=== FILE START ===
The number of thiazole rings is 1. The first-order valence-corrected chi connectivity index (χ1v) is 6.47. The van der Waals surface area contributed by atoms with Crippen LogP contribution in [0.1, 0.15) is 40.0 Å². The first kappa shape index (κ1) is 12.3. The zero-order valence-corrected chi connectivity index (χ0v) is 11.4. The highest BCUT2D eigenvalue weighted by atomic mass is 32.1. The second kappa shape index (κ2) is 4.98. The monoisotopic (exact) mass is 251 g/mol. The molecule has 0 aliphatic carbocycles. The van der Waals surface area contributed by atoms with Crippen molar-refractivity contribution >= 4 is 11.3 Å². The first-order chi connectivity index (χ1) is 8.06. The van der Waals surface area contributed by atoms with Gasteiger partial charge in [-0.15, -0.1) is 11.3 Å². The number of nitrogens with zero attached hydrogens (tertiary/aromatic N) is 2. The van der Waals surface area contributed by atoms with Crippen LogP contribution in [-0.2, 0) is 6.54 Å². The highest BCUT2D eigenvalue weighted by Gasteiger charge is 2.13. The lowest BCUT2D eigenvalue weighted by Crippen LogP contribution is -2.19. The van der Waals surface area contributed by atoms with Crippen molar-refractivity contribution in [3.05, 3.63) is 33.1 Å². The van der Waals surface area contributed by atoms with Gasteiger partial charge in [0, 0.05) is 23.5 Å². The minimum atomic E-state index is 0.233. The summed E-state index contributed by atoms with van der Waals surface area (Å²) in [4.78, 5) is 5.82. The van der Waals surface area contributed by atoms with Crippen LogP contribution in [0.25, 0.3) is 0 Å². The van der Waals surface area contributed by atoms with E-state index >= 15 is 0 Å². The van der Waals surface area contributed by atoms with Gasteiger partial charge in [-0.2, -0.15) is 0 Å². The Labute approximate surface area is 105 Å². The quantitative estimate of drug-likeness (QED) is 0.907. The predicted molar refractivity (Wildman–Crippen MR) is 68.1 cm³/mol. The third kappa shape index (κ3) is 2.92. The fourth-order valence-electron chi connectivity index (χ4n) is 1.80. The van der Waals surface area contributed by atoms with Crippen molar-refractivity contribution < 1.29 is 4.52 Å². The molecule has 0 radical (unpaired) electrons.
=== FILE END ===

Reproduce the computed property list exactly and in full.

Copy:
The number of thiazole rings is 1. The first-order valence-corrected chi connectivity index (χ1v) is 6.47. The van der Waals surface area contributed by atoms with Crippen LogP contribution in [0.1, 0.15) is 40.0 Å². The first kappa shape index (κ1) is 12.3. The zero-order valence-corrected chi connectivity index (χ0v) is 11.4. The highest BCUT2D eigenvalue weighted by atomic mass is 32.1. The second kappa shape index (κ2) is 4.98. The monoisotopic (exact) mass is 251 g/mol. The molecule has 0 aliphatic carbocycles. The van der Waals surface area contributed by atoms with Crippen molar-refractivity contribution >= 4 is 11.3 Å². The first-order chi connectivity index (χ1) is 8.06. The van der Waals surface area contributed by atoms with Gasteiger partial charge in [-0.15, -0.1) is 11.3 Å². The number of nitrogens with zero attached hydrogens (tertiary/aromatic N) is 2. The van der Waals surface area contributed by atoms with Crippen LogP contribution in [-0.2, 0) is 6.54 Å². The highest BCUT2D eigenvalue weighted by Gasteiger charge is 2.13. The lowest BCUT2D eigenvalue weighted by Crippen LogP contribution is -2.19. The van der Waals surface area contributed by atoms with Crippen molar-refractivity contribution in [3.05, 3.63) is 33.1 Å². The van der Waals surface area contributed by atoms with Gasteiger partial charge in [0, 0.05) is 23.5 Å². The minimum atomic E-state index is 0.233. The summed E-state index contributed by atoms with van der Waals surface area (Å²) in [4.78, 5) is 5.82. The van der Waals surface area contributed by atoms with Crippen LogP contribution in [0.25, 0.3) is 0 Å². The van der Waals surface area contributed by atoms with E-state index >= 15 is 0 Å². The van der Waals surface area contributed by atoms with Gasteiger partial charge in [-0.2, -0.15) is 0 Å². The Labute approximate surface area is 105 Å². The quantitative estimate of drug-likeness (QED) is 0.907. The predicted molar refractivity (Wildman–Crippen MR) is 68.1 cm³/mol. The third kappa shape index (κ3) is 2.92. The fourth-order valence-electron chi connectivity index (χ4n) is 1.80. The van der Waals surface area contributed by atoms with Crippen molar-refractivity contribution < 1.29 is 4.52 Å². The molecule has 0 radical (unpaired) electrons.